Drug drivers are to be targeted by the Government's first national TV advertising campaign to tackle users who get behind the wheel.
One in 10 young male drivers admit to driving after taking illegal substances, according to research by road safety body THINK!, while one in five drivers killed in road accidents may have an impairing drug in their system.
Drug drivers the eyes have it
Police spot drug drivers by the involuntary effects that substances have on the user's body, which the new 2.3 million campaign highlights in its slogan: 'Your eyes will give you away'.
Punishment for drug driving is equally as tough as penalties given to drink drivers, with a minimum of a12-month driving ban and a maximum fine of 5000.
Transport secretary Andrew Adonis said: 'Government campaigns over the past 40 years have succeeded in making drink driving socially unacceptable and cutting the number of people killed in drink drive accidents by nearly three quarters.
'But some drivers who would never get behind the wheel after drinking still believe they can drive after taking drugs. We are determined to get the message through to this reckless minority that their behaviour is putting lives in danger.'
As well as a TV commercial, the new campaign also includes print, poster and on-line advertising, as well as music festival and radio sponsorship.
The roadside drug driver test
If police think that a driver is impaired by drugs they will perform a Field Impairment Assessment (FIA). The FIA is made up of five tests:
1) The Pupil Measure Test. Examination of the driver's pupil size, condition and reaction to light.
2) The Romberg Test. This test assesses the subject's balance and judgement of time. The subject is asked to tilt their head back slightly, close their eyes and estimate the passage of thirty seconds.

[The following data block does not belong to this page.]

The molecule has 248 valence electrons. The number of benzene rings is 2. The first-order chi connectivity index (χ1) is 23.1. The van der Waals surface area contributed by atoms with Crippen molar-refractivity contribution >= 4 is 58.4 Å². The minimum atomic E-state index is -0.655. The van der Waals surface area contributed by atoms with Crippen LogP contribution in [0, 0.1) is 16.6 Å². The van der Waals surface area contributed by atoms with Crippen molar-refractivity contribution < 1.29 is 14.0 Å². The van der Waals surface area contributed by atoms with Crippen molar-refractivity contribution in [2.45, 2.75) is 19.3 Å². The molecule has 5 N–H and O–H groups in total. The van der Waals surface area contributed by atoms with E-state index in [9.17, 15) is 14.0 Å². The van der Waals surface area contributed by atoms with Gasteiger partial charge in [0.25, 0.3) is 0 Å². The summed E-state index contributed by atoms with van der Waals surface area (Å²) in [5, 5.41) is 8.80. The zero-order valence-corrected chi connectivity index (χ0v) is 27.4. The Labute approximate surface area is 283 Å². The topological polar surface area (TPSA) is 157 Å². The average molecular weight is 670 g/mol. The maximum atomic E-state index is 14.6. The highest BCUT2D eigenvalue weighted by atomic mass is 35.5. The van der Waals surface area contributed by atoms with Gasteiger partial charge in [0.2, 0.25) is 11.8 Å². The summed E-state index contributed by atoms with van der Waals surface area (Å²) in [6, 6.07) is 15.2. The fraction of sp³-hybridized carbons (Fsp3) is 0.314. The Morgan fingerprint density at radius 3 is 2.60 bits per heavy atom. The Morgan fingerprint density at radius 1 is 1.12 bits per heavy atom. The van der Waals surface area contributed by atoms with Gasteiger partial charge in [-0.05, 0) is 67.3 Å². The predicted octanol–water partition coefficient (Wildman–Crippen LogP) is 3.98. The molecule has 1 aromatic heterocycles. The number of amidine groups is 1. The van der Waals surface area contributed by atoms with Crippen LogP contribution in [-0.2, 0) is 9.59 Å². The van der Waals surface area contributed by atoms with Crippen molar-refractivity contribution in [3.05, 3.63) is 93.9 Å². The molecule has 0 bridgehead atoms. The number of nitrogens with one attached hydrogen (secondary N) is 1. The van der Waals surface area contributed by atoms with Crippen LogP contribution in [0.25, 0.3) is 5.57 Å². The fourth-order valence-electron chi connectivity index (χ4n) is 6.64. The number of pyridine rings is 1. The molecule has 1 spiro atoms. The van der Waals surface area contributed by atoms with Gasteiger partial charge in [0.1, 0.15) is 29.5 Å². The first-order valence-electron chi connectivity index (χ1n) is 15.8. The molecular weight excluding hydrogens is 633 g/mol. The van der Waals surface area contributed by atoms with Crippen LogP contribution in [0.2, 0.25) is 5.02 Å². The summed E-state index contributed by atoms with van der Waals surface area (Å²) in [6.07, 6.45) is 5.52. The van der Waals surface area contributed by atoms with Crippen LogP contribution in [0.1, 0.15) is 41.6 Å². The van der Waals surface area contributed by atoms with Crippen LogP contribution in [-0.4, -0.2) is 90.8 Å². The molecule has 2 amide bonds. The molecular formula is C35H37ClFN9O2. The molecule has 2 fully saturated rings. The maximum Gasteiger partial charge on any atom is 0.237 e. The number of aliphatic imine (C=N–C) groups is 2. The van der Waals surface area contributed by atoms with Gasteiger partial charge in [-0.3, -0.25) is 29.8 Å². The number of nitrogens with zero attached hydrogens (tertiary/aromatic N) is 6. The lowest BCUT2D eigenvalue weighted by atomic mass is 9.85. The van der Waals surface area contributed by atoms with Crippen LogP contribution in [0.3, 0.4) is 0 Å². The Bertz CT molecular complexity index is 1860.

3) The Walk and Turn Test. The subject must walk heel to toe along a straight line, counting their steps out loud and looking at their feet while doing so.
4) The One Leg Stand Test. The subject must stand on one leg while counting out loud.
5) The Finger-to-Nose Test. With the head tilted slightly backwards and eyes closed, the subject must touch the tip of their nose with the tip of their finger with the hand indicated by the officer.
Legal medicines included, too
Drugs prescribed by your doctor can also result in a ban if they impair your driving, because the law on drug driving does not discriminate between illegal and legal substances. Consult your doctor or pharmacist before getting behind the wheel when taking prescription drugs.
'Drugalyser still being evaluated
In 2008, the Home Office announced that Government scientists were working on a device designed to detect drugs such as cocaine, amphetamines and prescription drugs such as sleeping pills in saliva.
The objective was to give police a roadside 'drugalyser' rather than having to rely on the FIA alone.
However, a Department for Transport spokesman said there was no announcement regarding 'drugalysers' due yet, citing the complexities of testing for many drugs and having that evidence stand up in court as the reason for the lack of progress.